c/o Heller Ehrman White & McAuliffe LLP th Street
New York, New York 10036
Telephone: (212) 847-8795
Fax: (212) 763-7600

Victor J. Rocco

Edward M. Shaw
Vice President

Majorie J. Peerce


Elkan Abramowitz
David E. Brodsky
Nicholas M. De Feis
Sharon D. Feldman
Robert J. Jossen
Peter Kirchheimer
Aaron R. Marcu
Diana D. Parker
Catherine L. Redlich
Gerald L. Shargel

December 18, 2002

John R. Wing

Securities and Exchange Commission
450 Fifth Street, N.W.
Washington, D.C. 20549-0609

E-mail address:

Attention: Jonathan G. Katz, Secretary

Re: File No. S7-45-02
Implementation of Standards of Professional Conduct for Attorneys
Release No. 33-8150

Dear Mr. Katz:

On behalf of the New York Council of Defense Lawyers ("NYCDL") we write to express our dismay over certain provisions of the proposed rules (the "Proposed Rules") to implement Section 307 of the Sarbanes-Oxley Act of 2002 (the "Act").


The New York Council of Defense Lawyers ("NYCDL"), established in 1986, is a not-for-profit professional association whose select membership consists of approximately 200 lawyers, many of whom are former federal prosecutors, who devote a substantial part of their practices to the defense of clients who are investigated or prosecuted for alleged criminal offenses including securities laws violations and representing clients before the SEC. Many of our members have had substantial experience in prosecuting securities fraud matters for various United States Attorney offices, the SEC, and defending clients in such matters. The Council believes that effective corporate governance and the elimination of fraud is not inconsistent with maintaining inviolate the attorney client privilege, client confidences, and the protections of the attorney work- product doctrine.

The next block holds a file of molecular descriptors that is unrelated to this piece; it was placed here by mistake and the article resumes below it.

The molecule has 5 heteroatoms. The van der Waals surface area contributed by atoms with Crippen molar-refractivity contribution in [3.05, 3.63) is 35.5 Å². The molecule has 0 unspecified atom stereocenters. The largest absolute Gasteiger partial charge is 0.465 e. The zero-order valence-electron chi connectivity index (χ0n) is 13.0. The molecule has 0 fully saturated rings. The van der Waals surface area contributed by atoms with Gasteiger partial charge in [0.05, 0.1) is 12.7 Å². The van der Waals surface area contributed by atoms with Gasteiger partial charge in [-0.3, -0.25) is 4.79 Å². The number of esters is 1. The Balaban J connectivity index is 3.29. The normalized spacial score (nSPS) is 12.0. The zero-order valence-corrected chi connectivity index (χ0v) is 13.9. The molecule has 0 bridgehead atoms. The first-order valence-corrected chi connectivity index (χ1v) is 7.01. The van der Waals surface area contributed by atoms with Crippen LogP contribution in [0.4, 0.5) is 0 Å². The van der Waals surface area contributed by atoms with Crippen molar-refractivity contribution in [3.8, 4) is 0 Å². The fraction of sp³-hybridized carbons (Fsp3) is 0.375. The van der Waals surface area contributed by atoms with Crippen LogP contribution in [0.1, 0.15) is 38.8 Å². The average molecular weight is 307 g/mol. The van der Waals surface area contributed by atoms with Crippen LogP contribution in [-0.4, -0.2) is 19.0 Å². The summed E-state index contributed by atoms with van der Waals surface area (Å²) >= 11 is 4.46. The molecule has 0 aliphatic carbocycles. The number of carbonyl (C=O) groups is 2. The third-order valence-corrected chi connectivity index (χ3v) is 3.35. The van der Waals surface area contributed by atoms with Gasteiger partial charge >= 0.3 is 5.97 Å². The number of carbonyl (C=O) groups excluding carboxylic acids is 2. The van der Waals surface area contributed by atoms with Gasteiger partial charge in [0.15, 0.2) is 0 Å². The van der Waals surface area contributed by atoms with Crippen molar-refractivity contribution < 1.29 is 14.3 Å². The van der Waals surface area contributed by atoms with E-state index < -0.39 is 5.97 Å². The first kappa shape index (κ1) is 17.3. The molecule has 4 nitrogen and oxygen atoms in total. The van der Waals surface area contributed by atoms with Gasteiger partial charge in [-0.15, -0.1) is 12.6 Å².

The NYCDL's principal mission is to engage the Bench and Bar, including government attorneys, in a continuing professional dialogue - through symposia, retreats, lectures, testimony, amicus submissions, and special programs - concerning the legal, ethical and practical issues confronting attorneys and judges in the criminal justice system, particularly in the federal courts. Because of the wide experience and expertise of its members, the NYCDL has been invited to appear as amicus curiae by federal and state appellate courts. Representatives of the NYCDL have also testified before Congress and before the United States Sentencing Commission.